by Bob Walden
Kodak was the major photographic company from the 1880’s until the early 1970’s. Kodak was responsible for major advances in film, cameras, chemicals and photographic papers. But why did Kodak make all the different films and cameras sizes and camera types?
While the glass plate negative sizes did vary, most common were the 4×5, 5×7 and the 8×10 inch plates.
These glass plate negatives produced very high quality images and were the standard negative size in professional photography. The early glass negative plates were called wet plate glass negatives because they had to be prepared just before use. This was definitely a problem as was the breakage of the glass negatives. Along came the dry glass plate negative. This was a premade glass plate already coated with the necessary chemicals. No more messy and dangerous chemical applications needed. And the photographer’s time was greatly reduced.
With the advent of better chemicals and better cameras and lenses, sitting times for portraits were reduced from minutes to seconds. Outside, landscape photography was less bother by uncontrollable movement of trees and people. Still, photography was mainly a professional business rather then something of interest to the masses. Also photography still used the large, bulky wooden cameras.
The other major problem with glass plate negatives was breakage. Photographic materials were expensive and easily broken or emulsions destroyed with improper handling. And as anyone who has handled a glass plate negative knows, the sharp edges could be very dangerous to fingers! Some photographers continued to use the glass negatives into the early 1900’s but their days were limited.
A Transparent Transition
By 1889 Kodak had introduced the first commercial transparent roll film. A game changer! This development also made movies possible. Thomas Edison introduced his first movie camera in 1891 made possible by the use of Kodak’s flexible transparent film.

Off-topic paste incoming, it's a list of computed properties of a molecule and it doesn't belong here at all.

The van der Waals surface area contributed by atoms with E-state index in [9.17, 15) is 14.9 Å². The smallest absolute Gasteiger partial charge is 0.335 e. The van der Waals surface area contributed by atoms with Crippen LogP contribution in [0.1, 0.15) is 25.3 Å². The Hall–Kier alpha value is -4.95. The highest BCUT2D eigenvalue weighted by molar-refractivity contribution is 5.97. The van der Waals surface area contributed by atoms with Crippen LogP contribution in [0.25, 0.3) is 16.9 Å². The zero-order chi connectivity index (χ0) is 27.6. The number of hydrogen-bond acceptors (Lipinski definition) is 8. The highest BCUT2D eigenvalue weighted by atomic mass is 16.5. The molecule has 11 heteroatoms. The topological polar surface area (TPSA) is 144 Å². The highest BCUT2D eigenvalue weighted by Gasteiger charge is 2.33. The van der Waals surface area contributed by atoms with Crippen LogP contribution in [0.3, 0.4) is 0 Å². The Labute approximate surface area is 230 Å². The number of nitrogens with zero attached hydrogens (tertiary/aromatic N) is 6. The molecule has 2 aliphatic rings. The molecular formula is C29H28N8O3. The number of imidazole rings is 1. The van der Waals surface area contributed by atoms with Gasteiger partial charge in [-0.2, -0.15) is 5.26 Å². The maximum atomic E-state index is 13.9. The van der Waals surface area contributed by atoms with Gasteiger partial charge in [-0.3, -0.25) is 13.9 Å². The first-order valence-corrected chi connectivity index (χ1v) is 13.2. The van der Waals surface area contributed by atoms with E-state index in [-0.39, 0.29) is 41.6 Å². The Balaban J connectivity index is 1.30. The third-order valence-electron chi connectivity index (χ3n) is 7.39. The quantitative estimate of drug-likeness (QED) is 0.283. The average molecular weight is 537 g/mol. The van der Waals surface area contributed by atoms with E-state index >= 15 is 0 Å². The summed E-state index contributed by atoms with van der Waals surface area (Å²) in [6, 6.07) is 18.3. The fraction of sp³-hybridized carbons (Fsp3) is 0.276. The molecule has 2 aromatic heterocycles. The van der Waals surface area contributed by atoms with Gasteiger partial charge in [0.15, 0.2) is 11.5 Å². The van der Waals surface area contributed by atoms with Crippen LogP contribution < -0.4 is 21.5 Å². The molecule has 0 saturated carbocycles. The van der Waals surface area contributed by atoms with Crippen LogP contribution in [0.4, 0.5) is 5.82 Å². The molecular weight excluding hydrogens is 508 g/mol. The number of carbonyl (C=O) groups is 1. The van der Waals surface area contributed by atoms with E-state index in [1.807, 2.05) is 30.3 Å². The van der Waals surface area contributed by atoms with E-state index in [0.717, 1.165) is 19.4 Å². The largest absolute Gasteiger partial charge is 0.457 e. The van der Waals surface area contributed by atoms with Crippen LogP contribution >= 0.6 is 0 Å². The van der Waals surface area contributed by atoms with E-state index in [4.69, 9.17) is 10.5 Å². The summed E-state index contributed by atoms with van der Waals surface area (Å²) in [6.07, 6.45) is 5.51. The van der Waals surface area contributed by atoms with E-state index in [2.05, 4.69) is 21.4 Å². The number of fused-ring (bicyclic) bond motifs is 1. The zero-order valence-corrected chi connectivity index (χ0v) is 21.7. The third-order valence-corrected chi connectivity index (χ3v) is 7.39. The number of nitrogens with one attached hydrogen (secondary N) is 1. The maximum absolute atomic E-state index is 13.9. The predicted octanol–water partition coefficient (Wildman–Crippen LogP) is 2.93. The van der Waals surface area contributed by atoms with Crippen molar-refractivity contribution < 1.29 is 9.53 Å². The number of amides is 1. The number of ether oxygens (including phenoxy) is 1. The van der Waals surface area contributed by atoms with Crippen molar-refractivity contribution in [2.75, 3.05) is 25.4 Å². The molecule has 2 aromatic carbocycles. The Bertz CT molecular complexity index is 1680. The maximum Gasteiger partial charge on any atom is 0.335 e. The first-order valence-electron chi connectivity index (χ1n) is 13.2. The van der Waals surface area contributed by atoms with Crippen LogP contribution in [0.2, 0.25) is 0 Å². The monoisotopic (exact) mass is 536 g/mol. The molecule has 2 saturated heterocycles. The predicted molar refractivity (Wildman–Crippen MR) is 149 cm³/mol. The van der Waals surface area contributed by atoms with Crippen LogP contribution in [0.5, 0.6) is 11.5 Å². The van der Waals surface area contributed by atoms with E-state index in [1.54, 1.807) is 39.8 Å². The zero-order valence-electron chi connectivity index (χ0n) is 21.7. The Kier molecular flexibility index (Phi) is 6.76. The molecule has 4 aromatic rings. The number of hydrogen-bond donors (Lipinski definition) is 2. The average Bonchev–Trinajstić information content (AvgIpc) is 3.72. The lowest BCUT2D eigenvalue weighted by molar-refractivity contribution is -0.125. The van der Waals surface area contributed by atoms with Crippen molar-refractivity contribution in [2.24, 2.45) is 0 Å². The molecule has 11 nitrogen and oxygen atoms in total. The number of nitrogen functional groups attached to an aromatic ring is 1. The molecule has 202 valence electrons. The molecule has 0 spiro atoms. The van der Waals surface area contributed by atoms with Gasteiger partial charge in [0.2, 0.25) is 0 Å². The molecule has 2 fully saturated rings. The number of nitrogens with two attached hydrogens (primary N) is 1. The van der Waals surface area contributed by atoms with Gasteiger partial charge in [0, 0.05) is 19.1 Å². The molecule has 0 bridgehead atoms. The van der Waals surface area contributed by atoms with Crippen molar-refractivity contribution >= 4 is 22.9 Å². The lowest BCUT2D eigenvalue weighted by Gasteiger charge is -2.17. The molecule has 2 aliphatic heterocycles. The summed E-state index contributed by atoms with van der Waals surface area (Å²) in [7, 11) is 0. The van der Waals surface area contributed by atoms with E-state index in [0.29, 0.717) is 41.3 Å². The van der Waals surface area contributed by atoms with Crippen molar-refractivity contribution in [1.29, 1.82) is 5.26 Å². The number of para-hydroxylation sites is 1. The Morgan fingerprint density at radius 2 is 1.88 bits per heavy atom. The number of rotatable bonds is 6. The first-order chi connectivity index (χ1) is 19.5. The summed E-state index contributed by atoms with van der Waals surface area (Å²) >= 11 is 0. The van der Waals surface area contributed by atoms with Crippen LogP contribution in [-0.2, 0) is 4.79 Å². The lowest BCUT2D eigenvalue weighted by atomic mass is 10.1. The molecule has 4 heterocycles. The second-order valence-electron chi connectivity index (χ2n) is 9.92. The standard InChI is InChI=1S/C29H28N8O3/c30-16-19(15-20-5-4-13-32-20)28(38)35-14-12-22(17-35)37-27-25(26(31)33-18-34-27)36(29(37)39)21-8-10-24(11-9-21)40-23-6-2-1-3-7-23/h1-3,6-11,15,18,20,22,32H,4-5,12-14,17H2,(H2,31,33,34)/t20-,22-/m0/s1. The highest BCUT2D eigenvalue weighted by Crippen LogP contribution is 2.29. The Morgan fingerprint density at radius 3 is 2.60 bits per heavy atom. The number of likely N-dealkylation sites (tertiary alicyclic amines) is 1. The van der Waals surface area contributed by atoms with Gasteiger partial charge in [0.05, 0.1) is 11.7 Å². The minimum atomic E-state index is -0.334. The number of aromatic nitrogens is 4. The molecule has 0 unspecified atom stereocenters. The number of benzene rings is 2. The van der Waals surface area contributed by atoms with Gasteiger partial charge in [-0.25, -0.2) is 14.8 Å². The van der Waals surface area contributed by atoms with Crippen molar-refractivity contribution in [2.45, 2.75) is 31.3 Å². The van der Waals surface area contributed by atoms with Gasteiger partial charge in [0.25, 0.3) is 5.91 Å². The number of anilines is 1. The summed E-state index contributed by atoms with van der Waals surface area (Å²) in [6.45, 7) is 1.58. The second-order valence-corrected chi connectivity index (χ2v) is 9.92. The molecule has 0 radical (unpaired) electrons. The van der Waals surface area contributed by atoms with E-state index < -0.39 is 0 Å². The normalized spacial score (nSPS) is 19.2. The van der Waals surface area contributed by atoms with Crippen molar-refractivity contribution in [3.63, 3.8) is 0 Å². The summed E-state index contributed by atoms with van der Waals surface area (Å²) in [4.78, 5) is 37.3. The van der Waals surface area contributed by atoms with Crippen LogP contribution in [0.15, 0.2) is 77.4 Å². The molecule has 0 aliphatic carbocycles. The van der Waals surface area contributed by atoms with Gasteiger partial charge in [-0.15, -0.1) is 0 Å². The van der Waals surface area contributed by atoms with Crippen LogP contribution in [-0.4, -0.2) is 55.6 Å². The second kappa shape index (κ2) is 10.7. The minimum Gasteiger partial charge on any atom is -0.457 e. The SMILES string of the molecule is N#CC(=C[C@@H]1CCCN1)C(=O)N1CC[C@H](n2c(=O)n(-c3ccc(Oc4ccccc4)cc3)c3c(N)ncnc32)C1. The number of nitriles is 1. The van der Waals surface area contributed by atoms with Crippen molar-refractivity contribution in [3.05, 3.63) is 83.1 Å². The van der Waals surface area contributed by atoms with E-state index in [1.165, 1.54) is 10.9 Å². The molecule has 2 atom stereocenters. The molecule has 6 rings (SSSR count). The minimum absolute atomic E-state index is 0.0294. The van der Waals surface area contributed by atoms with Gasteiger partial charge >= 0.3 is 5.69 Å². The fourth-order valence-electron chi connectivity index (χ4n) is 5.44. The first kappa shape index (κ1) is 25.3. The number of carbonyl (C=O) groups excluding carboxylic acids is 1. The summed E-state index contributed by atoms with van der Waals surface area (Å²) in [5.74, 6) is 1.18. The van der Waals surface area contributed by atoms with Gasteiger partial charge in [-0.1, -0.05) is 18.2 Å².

Kodak used this flexible transparent film in their first Kodak box camera, the Kodak Serial No. 540 box camera.
Some of the early box cameras did offer a special back that would allow glass negatives to be used as an alternative to the flexible roll film. However by the mid-teens roll film had taken over as the film standard.
Some early Kodak film was referred to as cartridge roll film. A bit confusing as this was transparent roll film used in a cartridge or housing that could be used instead of glass plates. These cartridges or housings used wooden spools that held the paper backed roll film that could be loaded in daylight and then placed into the holder that used a mechanical advancement system that moved the film into different positions for the exposures to be made. The 126 and 110 format cartridges would become a smaller more compact version of the original cartridge film holder.
Another unique but not necessarily well excepted film camera was the folding Autographic. Cool in concept, poor in function.
The camera was designed to enable a person to write information on the film itself. A stylist was included with the camera and a small door on the back of the camera gave access to using this stylist to scribe information on the film. The folding cameras were a step up from the Brownie line of cameras and I guess the designers felt the more sophisticated users would be able to handle this innovation.
First problem was the stylist. Some were located on the front of the cameras and some on the backs. The stylists were very easy to lose. Next problem was the door opening to the film. Rarely were they light tight and the door needed to be left open while scribing, leading to light streaks on the film. And it took a real artist to be able to scribe a readable message on the film.
And then there was the film itself. A special film was needed to allow for the etching on the film. Pretty sure not many drug stores (the photographer’s main film supplier and developer) stocked a lot of this Autographic film as demand wouldn’t have been great.
Over the years Kodak has introduced many different film sizes and formats. This does not include the special films for things such as X-ray or the graphics industries. Some films were introduced because of design changes and improvements. However George Eastman was a marketing man in addition to a great innovator. Like so many items today, the manufacturers make the larger part of their profits on consumables for the products they produce. Kodak cameras were the leader in the camera and film making field. That was the signal for other manufacturers to enter the market.